6) Multiple Wedge Compression Fractures

More than one compression fractures was included as a risk factor. This results in increase in deformity with worsening neurology.

7) Anterior Vertebral Height Loss >50%

The anterior vertebral height of the fractured vertebrae was compared to the normal vertebrae above. This leads to worsening sagittal profile. The height restored after surgery was also measured [16].
The spinal instability was calculated by adding these seven radiographic parameters with a score of one given for presence of each risk sign. These patients had 3 or more risk factors seen radiologically at presentation. Hence authors of this study considered a score of 3 or more as an unstable for this group of patients. Total score was divided into two categories of stability: stable (0–2) and unstable (≥3) (Table 2).

3. Surgical Technique (Figure 1)

Patient is postioned prone on bolsters. This leads to partial correction of kyphosis and restoration of anterior vertebral height. At first the pedicles of the affected segment were identified and skin was marked. The entry points for the percutaneous guide wires were made based on the C arm. Jamshedi needles were passed in to the pedicle after the position was confirmed on the image intensifier. Percutaneous screws were passed one level above and one level below the fracture over guide wire. In patients with higher angle of kyphosis screws were placed 2 levels above and below the fracture. In patients with severe osteoporosis they were augmented with bone cement. Two vertebroplasty needles were also passed in the fractured vertebra (Biportal Vertebroplasty). Position confirmed and about 4–6 mL of vertebroplasty cement was injected under fluoroscopy until cement reached the posterior 1/3rd of the vertebral body. Once the position of the cement was confirmed midline decompression was done at the level of retropulsion if necessary. In the current series midline decompression was done in 6 patients who retropulsion and canal encroachment of >50%. Midline incision was taken, paraspinal muscles retracted to expose the lamina. Partial laminectomy and decompression was done. When we stabilize and correct the kyphosis with rods the retropulsion decreases resulting in indirect decompression. The patients were mobilized on post-operative day one with braces in presence of physiotherapist.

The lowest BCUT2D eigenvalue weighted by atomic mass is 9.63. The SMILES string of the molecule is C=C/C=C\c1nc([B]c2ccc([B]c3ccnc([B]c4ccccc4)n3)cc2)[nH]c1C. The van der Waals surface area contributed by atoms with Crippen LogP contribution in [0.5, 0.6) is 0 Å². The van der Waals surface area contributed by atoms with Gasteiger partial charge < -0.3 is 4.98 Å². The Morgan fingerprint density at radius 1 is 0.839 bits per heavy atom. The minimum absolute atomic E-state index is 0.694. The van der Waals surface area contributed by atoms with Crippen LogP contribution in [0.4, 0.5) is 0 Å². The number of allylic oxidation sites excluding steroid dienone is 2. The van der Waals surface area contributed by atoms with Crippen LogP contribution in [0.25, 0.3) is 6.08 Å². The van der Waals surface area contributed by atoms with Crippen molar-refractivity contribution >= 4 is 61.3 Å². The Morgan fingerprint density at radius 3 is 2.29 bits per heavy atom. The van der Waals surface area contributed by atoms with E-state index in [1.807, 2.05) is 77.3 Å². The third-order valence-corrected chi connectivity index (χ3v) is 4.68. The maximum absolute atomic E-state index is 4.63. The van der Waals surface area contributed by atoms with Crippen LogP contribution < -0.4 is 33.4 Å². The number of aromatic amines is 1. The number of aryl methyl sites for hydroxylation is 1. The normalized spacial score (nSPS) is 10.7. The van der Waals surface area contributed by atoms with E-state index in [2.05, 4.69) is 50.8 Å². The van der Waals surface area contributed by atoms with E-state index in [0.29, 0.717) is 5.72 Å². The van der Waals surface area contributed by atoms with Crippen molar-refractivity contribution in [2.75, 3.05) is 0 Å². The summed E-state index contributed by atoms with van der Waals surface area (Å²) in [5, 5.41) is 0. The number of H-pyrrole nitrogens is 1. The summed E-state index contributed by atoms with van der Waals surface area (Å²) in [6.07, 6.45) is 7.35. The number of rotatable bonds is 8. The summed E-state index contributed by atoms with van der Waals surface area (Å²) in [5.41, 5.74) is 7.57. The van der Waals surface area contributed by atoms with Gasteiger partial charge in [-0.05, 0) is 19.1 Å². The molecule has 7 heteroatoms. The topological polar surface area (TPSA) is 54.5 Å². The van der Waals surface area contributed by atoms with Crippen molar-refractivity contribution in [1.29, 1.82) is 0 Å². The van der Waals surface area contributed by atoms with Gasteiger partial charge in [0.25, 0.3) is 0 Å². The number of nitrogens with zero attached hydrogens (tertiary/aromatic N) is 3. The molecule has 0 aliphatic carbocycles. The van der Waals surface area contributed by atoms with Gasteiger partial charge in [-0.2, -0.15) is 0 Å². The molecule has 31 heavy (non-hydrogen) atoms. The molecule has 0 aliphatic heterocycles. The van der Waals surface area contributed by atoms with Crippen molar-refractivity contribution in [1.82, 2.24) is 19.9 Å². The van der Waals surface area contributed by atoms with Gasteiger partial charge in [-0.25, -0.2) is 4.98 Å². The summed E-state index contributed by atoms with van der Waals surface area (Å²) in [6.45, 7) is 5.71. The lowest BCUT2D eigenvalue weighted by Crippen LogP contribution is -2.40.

4. Clinical and Radiological Evaluation (Table 3)

The clinical and radiological evaluation were done pre operative, immediate post operative, 3 months and 1 year after surgery. The severity of the neurologic deficits was assessed using ASIA (American spinal injury Association) impairment scale. The pain intensity was recorded using the visual analogue scale (VAS). Focal kyphosis, vertebral body height and hardware loosening or implant failure were assessed at follow up.

5. Statistical Analysis

Comparison of pre and post-operative measurements was performed using t-test for independent samples. Statistically significant differences were defined at a 95% confidence level. The values were given as mean±SD. The SPSS software was used for statistical evaluation.


1. Clinical Outcome and Radiological Outcome (Figure 2, 3)